Dr Tim Williams – Senior Lecturer in Clinical Pathology at the University of Cambridge Veterinary School

What or who inspired you to become a vet?

I actually wanted to be a doctor when I was younger, probably inspired by visits to my Dad’s place of work (he worked as a maintenance manager in a local hospital). I sometimes got to go behind the scenes in operating theatres and other areas which definitely got me interested in the medical world. I then did some work experience in a vet practice as part of the Duke of Edinburgh Award, and I quite liked the mix that veterinary work offered, so from then on I pursued veterinary medicine as a career.

What is your current job? Do you hold clinics as well as carrying out research?

I am a Senior Lecturer in Clinical Pathology at the University of Cambridge Veterinary School, and a specialist clinical pathologist in clinical pathology laboratory at the Queen’s Veterinary School Hospital. Alongside this, I still do a bit of first opinion practice in Meldreth in Cambridgeshire, so I can occasionally be found vaccinating puppies and squeezing anal glands!

What drew you to your field of study and what motivates you to continue?

I’ve always enjoyed cytology and clinical pathology in general since I was a student, and I think our clinical pathology lecturer, Butty Villiers, taught us the subject very well, which made me enjoy it much more in practice. I particularly enjoyed the thrill of making a cytological diagnosis down the microscope and found that it was a good way to impress clients and to carve out a niche for yourself in your practice because nobody else liked using the microscope! In terms of my field of research, I was drawn to working on renal disease when I started my PhD. This investigated the link between chronic kidney disease and hyperthyroidism in cats. I had seen lots of these cases when I was in practice, so was really interested to try to investigate links between the diseases. In Cambridge, I spent a period of sabbatical leave in the Karet Lab at the School of Clinical Medicine and there I developed an interest in extracellular vesicles (EVs), which are now the focus of my research. EVs appear to have lots of different functions and roles in the body, and I’m really interested to try and explore how they can be used as a source of biomarkers in our animal species and also how they might help to explain the pathophysiology of some diseases in humans and animals.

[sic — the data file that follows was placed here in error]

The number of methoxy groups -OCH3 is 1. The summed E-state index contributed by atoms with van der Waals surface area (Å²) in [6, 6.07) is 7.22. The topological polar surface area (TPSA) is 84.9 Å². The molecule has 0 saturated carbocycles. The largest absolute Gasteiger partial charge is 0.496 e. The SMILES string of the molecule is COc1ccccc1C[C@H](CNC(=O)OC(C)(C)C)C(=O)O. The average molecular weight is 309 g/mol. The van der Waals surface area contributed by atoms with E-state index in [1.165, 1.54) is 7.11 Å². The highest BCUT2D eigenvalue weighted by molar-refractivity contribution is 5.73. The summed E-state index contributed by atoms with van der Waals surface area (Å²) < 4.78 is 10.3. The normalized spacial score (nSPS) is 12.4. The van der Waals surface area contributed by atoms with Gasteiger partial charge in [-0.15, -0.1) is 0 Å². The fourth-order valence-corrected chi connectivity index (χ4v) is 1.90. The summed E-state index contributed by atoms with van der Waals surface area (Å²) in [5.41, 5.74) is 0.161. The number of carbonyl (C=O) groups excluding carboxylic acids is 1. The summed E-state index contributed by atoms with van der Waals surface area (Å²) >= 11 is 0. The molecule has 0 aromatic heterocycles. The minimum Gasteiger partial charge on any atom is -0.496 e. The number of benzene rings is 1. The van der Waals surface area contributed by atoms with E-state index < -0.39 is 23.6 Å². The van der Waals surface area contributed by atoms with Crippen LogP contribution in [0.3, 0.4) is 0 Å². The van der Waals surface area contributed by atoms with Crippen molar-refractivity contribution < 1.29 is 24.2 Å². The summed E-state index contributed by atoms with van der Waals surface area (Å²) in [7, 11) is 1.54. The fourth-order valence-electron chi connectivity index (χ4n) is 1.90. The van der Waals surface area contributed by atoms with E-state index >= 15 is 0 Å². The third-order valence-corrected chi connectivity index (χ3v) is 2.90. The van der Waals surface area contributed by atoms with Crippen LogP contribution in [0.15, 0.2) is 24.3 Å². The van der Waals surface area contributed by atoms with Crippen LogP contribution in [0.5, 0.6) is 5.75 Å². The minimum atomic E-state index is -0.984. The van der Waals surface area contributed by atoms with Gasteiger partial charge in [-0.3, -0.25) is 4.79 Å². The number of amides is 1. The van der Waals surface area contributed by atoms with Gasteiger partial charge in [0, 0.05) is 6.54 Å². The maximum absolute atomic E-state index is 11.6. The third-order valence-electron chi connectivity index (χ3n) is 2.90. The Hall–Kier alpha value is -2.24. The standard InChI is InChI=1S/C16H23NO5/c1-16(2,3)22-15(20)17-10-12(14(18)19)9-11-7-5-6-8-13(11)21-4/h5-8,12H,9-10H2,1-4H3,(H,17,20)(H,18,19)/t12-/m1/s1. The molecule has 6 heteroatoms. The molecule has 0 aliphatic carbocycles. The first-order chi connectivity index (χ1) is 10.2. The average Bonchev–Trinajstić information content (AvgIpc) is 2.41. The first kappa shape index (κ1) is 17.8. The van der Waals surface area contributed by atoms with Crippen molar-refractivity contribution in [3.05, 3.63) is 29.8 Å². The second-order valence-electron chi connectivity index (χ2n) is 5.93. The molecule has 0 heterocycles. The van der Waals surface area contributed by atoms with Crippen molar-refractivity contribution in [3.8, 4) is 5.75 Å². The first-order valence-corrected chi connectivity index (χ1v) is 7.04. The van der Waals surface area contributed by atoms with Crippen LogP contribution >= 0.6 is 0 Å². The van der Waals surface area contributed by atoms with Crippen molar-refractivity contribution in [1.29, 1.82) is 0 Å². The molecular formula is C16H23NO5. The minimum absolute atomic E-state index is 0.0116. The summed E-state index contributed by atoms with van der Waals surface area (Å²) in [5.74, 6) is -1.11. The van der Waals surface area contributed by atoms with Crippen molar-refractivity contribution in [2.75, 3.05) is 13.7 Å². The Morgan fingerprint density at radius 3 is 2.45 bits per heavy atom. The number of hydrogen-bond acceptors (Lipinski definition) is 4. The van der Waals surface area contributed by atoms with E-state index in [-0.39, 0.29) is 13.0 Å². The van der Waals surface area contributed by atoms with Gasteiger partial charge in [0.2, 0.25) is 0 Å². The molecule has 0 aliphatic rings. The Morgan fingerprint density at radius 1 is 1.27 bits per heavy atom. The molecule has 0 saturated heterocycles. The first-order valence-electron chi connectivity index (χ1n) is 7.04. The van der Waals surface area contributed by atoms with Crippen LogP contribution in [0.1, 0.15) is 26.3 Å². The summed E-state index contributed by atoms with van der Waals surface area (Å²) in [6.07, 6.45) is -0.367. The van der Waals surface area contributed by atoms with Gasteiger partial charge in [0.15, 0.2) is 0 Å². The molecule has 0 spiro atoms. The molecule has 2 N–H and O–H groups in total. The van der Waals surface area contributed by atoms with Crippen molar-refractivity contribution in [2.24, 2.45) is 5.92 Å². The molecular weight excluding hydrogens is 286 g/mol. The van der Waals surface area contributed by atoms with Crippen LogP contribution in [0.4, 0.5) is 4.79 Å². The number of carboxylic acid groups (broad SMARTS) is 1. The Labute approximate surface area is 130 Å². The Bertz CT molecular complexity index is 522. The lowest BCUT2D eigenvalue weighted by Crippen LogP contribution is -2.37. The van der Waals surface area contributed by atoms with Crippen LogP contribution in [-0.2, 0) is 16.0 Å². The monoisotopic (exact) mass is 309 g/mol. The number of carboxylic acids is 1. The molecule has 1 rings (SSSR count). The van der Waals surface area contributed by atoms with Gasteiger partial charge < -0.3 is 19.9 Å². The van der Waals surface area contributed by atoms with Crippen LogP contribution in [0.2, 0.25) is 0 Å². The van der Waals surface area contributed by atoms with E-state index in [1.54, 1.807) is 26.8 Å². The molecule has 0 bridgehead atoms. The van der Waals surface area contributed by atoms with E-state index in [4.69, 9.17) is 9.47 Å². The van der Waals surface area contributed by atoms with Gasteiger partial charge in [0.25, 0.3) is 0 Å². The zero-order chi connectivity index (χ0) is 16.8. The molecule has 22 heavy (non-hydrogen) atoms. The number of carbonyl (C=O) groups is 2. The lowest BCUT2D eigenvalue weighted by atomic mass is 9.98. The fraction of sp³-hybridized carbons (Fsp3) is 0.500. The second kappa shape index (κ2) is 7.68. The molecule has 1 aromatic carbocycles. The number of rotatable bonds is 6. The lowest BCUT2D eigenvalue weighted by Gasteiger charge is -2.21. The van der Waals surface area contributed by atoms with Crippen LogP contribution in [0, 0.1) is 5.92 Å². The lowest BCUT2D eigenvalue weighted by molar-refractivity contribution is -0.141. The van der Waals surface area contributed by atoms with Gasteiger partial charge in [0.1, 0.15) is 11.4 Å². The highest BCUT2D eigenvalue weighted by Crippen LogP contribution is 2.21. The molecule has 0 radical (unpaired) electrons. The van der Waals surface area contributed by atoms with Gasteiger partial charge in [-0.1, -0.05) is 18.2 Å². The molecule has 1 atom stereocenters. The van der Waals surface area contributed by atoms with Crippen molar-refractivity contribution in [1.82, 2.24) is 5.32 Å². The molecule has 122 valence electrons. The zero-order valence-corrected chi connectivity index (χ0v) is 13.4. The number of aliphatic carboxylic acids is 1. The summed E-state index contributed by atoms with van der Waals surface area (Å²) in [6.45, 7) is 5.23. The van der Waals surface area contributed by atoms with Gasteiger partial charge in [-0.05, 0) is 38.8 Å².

Discuss the impact your research has had on the profession. How have those in general or referral practice benefited from your research?

Probably one of the major findings from my PhD was that iatrogenic hypothyroidism in cats has detrimental effects on the outcome of treated hyperthyroid cats. Previously vets did not tend to worry about over-treating hyperthyroid cats because the cats never seemed to show many classical clinical signs of hypothyroidism (mostly extrapolated from dogs). However, our data suggested that iatrogenic hypothyroidism resulted in a worsening of renal function and a reduction in survival time. Our findings led to a change in how vets in practice treat hyperthyroid cats, including the more careful titration of anti-thyroid medications to avoid over-treatment and associated detrimental effects.